American Gaming Association Names Bill Miller As New President

AGA Names Bill Miller As New President

The American Gaming Association (AGA), a trade association which lobbies on behalf of the casino industry, has named Bill Miller as its next president and chief executive officer. The long-time lobbyist’s appointment follows a four-month executive search, with Miller due to assume office effective January 14, 2019.

“I am honored to join a team with a well-earned reputation for advancing the casino gaming industry’s legislative and communications priorities and addressing the issues that matter most to its members,” stated Miller during a press release.

American Gaming Association

The American Gaming Association represents a casino industry that is estimated to be worth more than $260 billion per year, and provides employment for around 1.8 million people across the United States. It is by far the country’s most powerful lobbying group on behalf of casino gambling, and has strong businesses and legal ties extending all the way from the local level to the federal government.

For the past five years, Geoff Freeman was the AGA’s President and CEO, but in July he announced his departure from the role in order to become the new president and CEO of the Grocery Manufacturers Association. Since August 1, Stacy Papadopoulos has served as the organization’s Interim CEO, but now the AGA’s Board of Directors have decided that Bill Miller would make a perfect replacement for Freeman.

Who Is Bill Miller?

Miller has a law degree from the Washington College of Law at American University. From 1994-1999, he then became chief of staff to former Republican Congresswoman Constance Morella of Maryland. Miller subsequently worked for thirteen years as national political director for the US Chamber of Commerce, before in 2012 serving as Senior Vice President at Business Roundtable, a body consisting of chief executive officers from major US corporations with a combined $6 trillion in yearly revenues, and 14 million employees.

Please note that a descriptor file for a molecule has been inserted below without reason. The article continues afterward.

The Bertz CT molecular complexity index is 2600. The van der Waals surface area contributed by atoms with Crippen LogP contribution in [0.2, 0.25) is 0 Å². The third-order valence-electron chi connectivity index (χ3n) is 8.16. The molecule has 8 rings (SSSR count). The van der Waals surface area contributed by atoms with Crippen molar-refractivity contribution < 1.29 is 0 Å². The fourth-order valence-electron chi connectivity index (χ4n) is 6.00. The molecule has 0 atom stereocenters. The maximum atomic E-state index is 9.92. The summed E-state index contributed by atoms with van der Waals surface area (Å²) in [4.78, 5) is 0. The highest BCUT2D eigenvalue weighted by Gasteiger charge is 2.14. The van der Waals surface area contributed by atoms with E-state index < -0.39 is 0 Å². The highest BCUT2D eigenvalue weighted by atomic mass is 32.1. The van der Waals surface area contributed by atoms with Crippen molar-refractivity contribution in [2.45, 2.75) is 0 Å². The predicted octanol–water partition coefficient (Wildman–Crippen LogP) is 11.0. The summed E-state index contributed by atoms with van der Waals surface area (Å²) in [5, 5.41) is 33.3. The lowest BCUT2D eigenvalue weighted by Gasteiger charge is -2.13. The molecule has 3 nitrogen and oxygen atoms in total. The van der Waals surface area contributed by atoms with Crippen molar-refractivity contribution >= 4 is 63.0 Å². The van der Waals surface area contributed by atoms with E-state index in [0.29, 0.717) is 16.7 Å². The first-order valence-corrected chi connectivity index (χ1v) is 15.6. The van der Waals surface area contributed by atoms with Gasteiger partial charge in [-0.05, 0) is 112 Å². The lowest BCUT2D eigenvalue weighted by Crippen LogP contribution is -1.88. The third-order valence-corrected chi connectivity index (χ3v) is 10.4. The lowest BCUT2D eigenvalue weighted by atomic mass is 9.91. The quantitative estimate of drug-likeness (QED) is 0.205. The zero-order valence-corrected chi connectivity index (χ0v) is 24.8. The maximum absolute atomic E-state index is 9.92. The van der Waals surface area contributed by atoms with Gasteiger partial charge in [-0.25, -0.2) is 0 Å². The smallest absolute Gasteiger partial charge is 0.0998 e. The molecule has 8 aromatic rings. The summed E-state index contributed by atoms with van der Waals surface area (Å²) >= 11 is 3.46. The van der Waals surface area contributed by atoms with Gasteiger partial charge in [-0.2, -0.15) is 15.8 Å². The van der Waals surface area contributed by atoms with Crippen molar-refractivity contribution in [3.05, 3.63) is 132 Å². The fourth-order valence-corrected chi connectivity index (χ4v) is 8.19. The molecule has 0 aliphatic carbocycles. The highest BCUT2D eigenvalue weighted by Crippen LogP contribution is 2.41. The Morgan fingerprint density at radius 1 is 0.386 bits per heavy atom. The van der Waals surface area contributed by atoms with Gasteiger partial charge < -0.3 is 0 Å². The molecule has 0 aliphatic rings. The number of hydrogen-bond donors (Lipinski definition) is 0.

Sports Betting Key

The American Gaming Association has been searching for an experienced lobbyist with strong political contacts in order to better represents the casino industry’s interests in the sports betting arena. Miller’s is therefore seen as the right person to take on the role. Commenting upon his appointment, Tim Wilmott, who chairs the AGA’s board of directors, explained:

“Bill’s extensive work with federal policymakers and as a seasoned leader of membership and industry advocacy organizations was critical to our decision. He joins a successful organization at a time when our industry is enjoying great momentum, thanks in part to a major policy achievement – the ending of the federal sports betting prohibition.”

PASPA Reversal On The Cards?

In May, the Supreme Court struck down the Professional and Amateur Sports Protection Act (PASPA) of 1992, paving the way for individual states to determine their own legal stance on sports betting within their borders. A number of federal lawmakers are not happy with the situation, though, and have been looking for ways to either ban or regulate sports betting at a federal level in the country.

This week, Online Poker Report subsequently reported that the Justice Department is preparing to reverse its 2011 opinion regarding the Wire Act once again, and state that the piece of legislation should apply to all types of online gambling, and not only sports betting. Las Vegas Sands Chairman Sheldon Adelson has long lobbied to have online gambling banned across the United States, and the issuing of such an opinion would naturally be viewed as an appeasement to the online gambling crusader.

Moreover, it would have the potential to disrupt online sports operations across the various states which have already legalized the industry following this summer’s landmark ruling. The same applies to the numerous states that have since taken their lottery ticket sales online. Obviously, it would also not be good news for those states which currently offer online poker and casino games, such as Nevada, Delaware, New Jersey, and soon Pennsylvania.